ShoBox results: Yuandale Evans edges Luis Rosa in a featherweight war


Closing out the 2017 on a high note for Showtime, Yuandale Evans got the split decision nod over Luis Rosa, on Friday night, after 10 rounds of entertaining action. The featherweight contest was the main event of a “ShoBox: The New Generation” quadrupleheader and from the Masonic Temple & Performing Arts Center in Cleveland, Ohio.


They ended the fight exactly how they started it: ready and willing to take a punch in order to deliver one. Right off the bat, Evans and Rosa stepped into the proverbial phone booth, forgoing any feeling-out process, and traded hooks laced with worst of intentions. With both having the same exact mindset, every one of those in the arena had the same instinct to get on his or her feet.


Fighting in front of his hometown, Evans, 20-1 (14), was able to relax the crowd, after the opening round, thanks to his busier, quicker right jab and it proved to be what separated the southpaw as the fight reached the middle rounds. Before the fight got there, however, Rosa, New Haven, Connecticut, decided to just bull-rush through those rapid punches in order to get on the inside, where he had more success. Evans would get lulled into a back-and-forth scrap, once Rosa did get the fight on the inside and, while it made for a thrilling scrap, it wasn’t helping his cause.


Thanks to the sustained early action, both men tired out a bit at the fight’s midway point and because Evan’s jab was able to take over, as the pace dissipated, for the time being, the 28-year-old started taking full control of the fight, with his boxing. His power left hand was starting to connect off the jab, as well, but just when it looked like he could run away with it completely, the eighth round happened.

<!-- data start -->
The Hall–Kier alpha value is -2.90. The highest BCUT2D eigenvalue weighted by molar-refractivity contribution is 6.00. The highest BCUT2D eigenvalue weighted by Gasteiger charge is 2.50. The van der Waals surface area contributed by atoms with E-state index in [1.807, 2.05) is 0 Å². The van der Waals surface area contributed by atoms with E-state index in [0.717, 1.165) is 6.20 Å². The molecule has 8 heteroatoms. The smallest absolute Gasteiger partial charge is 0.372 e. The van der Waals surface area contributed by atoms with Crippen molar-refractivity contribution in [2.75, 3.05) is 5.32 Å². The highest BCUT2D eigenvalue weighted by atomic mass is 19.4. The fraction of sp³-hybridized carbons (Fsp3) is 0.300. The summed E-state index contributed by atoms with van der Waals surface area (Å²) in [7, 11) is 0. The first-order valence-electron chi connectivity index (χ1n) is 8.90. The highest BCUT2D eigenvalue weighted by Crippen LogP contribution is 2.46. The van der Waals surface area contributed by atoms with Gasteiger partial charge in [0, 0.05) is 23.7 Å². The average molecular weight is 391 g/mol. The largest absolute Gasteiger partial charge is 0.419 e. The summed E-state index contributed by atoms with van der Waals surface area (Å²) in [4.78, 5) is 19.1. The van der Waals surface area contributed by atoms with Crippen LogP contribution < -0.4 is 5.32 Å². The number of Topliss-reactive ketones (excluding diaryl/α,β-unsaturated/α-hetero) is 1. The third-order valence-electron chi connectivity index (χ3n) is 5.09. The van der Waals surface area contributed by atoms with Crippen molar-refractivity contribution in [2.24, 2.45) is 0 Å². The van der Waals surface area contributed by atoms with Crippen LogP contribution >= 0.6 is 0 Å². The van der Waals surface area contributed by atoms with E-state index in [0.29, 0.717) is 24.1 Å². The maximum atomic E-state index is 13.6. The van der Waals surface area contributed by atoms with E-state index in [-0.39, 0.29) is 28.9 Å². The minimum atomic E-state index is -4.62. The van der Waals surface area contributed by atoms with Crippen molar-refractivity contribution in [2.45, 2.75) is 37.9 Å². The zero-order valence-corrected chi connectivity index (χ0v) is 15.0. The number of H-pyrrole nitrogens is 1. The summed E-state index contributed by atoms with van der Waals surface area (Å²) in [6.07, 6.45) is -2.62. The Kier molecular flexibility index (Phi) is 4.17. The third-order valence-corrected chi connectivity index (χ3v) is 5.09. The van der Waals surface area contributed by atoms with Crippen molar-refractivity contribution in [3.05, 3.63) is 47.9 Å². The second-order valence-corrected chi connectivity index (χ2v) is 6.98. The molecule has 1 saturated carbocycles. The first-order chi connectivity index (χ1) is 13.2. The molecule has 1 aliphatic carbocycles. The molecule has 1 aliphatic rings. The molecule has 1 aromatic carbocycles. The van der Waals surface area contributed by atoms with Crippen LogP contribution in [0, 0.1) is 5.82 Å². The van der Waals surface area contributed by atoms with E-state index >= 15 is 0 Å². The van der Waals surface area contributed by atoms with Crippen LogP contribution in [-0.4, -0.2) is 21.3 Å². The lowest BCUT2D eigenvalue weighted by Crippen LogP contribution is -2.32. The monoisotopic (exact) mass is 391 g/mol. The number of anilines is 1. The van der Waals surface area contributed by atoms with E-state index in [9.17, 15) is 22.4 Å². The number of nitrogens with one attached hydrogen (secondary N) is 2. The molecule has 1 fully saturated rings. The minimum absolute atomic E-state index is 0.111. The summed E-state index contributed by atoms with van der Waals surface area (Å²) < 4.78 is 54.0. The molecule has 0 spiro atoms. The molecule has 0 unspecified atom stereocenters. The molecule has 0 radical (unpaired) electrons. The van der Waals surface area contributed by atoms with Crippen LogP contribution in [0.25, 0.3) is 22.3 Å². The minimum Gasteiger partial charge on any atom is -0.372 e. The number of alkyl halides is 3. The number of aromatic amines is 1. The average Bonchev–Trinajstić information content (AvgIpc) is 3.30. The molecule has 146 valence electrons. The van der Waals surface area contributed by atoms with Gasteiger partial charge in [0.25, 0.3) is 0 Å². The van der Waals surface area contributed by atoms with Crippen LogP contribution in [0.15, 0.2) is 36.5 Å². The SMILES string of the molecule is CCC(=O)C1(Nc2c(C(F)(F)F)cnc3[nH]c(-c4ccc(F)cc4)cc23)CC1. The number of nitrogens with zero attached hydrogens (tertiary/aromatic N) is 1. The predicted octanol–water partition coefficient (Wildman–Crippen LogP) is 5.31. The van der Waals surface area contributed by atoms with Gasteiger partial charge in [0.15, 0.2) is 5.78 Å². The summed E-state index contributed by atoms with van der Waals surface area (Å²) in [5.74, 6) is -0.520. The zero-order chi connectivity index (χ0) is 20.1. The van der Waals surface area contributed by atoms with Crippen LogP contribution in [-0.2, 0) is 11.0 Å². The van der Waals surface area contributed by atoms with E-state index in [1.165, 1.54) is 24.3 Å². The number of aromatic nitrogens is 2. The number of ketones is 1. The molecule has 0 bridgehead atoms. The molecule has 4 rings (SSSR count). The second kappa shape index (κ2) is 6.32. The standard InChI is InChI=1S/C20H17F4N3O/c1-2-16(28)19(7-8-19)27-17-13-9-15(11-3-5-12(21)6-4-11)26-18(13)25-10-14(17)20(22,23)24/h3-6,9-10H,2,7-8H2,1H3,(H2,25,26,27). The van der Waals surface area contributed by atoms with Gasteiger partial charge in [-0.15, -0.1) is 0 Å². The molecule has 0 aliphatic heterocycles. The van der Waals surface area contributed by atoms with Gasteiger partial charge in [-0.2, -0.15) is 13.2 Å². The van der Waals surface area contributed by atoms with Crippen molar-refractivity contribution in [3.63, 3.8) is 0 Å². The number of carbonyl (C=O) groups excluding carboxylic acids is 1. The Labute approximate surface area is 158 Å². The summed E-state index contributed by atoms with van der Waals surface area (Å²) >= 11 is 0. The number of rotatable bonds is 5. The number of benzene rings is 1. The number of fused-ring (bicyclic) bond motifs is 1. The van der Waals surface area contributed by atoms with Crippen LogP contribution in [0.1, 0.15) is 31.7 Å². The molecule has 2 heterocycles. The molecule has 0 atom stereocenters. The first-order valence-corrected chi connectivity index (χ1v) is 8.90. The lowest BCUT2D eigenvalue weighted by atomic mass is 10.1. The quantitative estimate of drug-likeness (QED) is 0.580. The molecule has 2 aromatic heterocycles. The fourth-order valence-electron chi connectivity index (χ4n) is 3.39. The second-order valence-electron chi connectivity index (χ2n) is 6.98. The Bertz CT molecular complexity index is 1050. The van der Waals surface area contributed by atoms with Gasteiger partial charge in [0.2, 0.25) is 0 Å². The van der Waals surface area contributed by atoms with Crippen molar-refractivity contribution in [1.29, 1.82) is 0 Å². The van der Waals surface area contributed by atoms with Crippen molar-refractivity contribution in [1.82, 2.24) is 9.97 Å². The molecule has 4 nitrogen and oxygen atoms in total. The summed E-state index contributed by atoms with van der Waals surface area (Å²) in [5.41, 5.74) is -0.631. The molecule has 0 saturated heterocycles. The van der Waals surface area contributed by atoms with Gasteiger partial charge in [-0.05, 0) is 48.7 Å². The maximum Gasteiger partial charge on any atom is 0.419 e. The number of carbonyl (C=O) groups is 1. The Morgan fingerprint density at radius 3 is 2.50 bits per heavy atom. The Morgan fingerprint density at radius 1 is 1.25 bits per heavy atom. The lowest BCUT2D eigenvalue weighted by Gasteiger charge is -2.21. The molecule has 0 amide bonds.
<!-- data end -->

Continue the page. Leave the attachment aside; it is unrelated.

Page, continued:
It was by far the best round of the fight and, in it, Rosa snuck in an overhand right to Evans’ chin and it drastically turned him from a confident boxer to hurt fighter looking for a way out. Rosa, 23-1 (11), smelled an opportunity to drastically turn the fight around and proceeded to let his hands go, mixing in body shots for good measure. He forced Evans to shell up in a corner, with about a minute to go in the round, but, all of the sudden, the Clevelander returned the favor with a right hand of his own. Rosa was clearly stunned the same way Evans was earlier and, just after it happened, Evans turned Rosa around and proceeded to wail on him in that same corner throughout the remainder of the round. Like many times in the fight, the crowd couldn’t help but disregard the seats for which they paid good money – especially because they knew anything could happen at that point.


After a ninth round that ended with the two butting at each other’s heads after the bell, Evans and Rosa quickly started the final round in the thrilling fashion in which the fight started. It seemed like both were having success in the heated exchanges throughout the fight but, in the end, Evans landed the cleaner shots more consistently. The two scores of 96-94 and 97-93 for Evans overruled the lone card for Rosa (96-94) and, although the hometown kid got the deserved victory, Rosa helped make it memorable.


Radzhab “The Python” Butaev earned a unanimous decision (80-72, 79-73 and 77-75) victory over Janer Gonzalez after eight rounds between two undefeated welterweights.